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Cool Tools and Other Stuff
Make, Mailing Lists, and Ruby
by Eric Armstrong
March 17, 2006
Summary
When I found Martin Fowler's article on the benefits of Rake (the Ruby version of Make), I immediately became committed to learning Ruby. I needed to write a mailing list program, too. Ruby turns out to be ideal for both.

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Rake and Rant -- A Better Make and Ant

Talk about pain reduction! Rake eliminates the syntax woes of makefiles and Ant. It lets you add automatic dependency rules for file types the original implementation may not have considered, and it puts the power of the programming language completely at your disposal--so it becomes possible to code conditionally-executed tasks, task loops, and other things that are difficult to do with current build languages.

Notes:

  • Martin's excellent article on Rake is at http://www.martinfowler.com/articles/rake.html
  • Rant is another implementation of the Rake syntax. It focuses on performance and reliabiltiy. But virtually all of the how-to-use-it documentation is for Rake.

With Rake, you write something that looks very much like a makefile--only in reality it's Ruby. So you do simple makefile things, or you can do complex Ruby things. It's your choice. You have the convenience of standard makefile processing with syntax like this:

# task X depends on tasks Y and Z
task :X => [:Y, :Z] do  
  ...code for task X...
end

But since the code is in reality a Ruby script, you can use the expressive power of the language to do more creative manipulations (which Folwer talks about in his article). In this code, for example, :X defines a symbol named X, and the task method (invoked without parentheses) produces a method call that looks much like a makefile entry.

So I became highly motivated to take a deeper look at Ruby. I had taken a first look several years ago. At the time, I saw a variety of cryptic Perlisms that tended to put me off, like $_. (How self-documenting is that?) Like Perl, there were multiple ways to do things. And there was operator overloading, all of which tend to make code less readable.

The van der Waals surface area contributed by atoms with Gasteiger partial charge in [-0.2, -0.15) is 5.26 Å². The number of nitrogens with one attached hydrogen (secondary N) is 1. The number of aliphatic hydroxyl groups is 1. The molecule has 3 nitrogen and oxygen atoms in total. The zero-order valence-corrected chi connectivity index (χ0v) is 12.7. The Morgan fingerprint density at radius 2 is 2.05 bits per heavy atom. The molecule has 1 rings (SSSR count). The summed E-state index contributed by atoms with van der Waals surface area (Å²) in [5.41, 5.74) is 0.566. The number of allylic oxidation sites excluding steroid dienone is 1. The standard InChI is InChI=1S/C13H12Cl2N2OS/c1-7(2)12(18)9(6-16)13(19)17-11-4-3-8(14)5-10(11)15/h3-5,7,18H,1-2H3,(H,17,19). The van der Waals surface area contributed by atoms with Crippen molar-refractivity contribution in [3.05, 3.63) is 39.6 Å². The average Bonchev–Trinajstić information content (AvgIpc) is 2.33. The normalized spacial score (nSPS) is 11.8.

I wasn't a big fan of operator overloading, mostly because of the potential readability problems. I mean, it's hard enough to read code. But if you can't even count on the operators doing what you think they're doing, how can you make any sense of what you read? But then it occured to me => might be overloaded to implement the syntax needed for a build file.

As it turns out, => is defined as a hash operator. So in this case, it's mapping a target symbol to its dependencies so Rake can do things in the right sequence. So => isn't really overloaded. But thinking that it might be changed my mind about operator overloading.

In his article, Fowler concludes that an internal domain specific language really makes sense for builds, In the same vein, I conclude that operator-overloading makes a lot of sense when it's used to define an internal domain-specific language. To quote Martin's point more fully:

All three build languages share another characteristic - they are all examples of a Domain Specific Language (DSL). However they are different kinds of DSL. In the terminology I've used before:

  • make is an external DSL using a custom syntax
  • ant (and nant) is an external DSL using an XML based syntax
  • rake is an internal DSL using Ruby.

The fact that rake is an internal DSL for a general purpose language is a very important difference between it and the other two. It essentially allows me to use the full power of ruby any time I need it, at the cost of having to do a few odd looking things to ensure the rake scripts are valid ruby. Since ruby is an unobtrusive language, there's not much in the way of syntactic oddities. Furthermore since ruby is a full blown language, I don't need to drop out of the DSL to do interesting things - which has been a regular frustration using make and ant. Indeed I've come to view that a build language is really ideally suited to an internal DSL because you do need that full language power just often enough to make it worthwhile - and you don't get many non-programmers writing build scripts.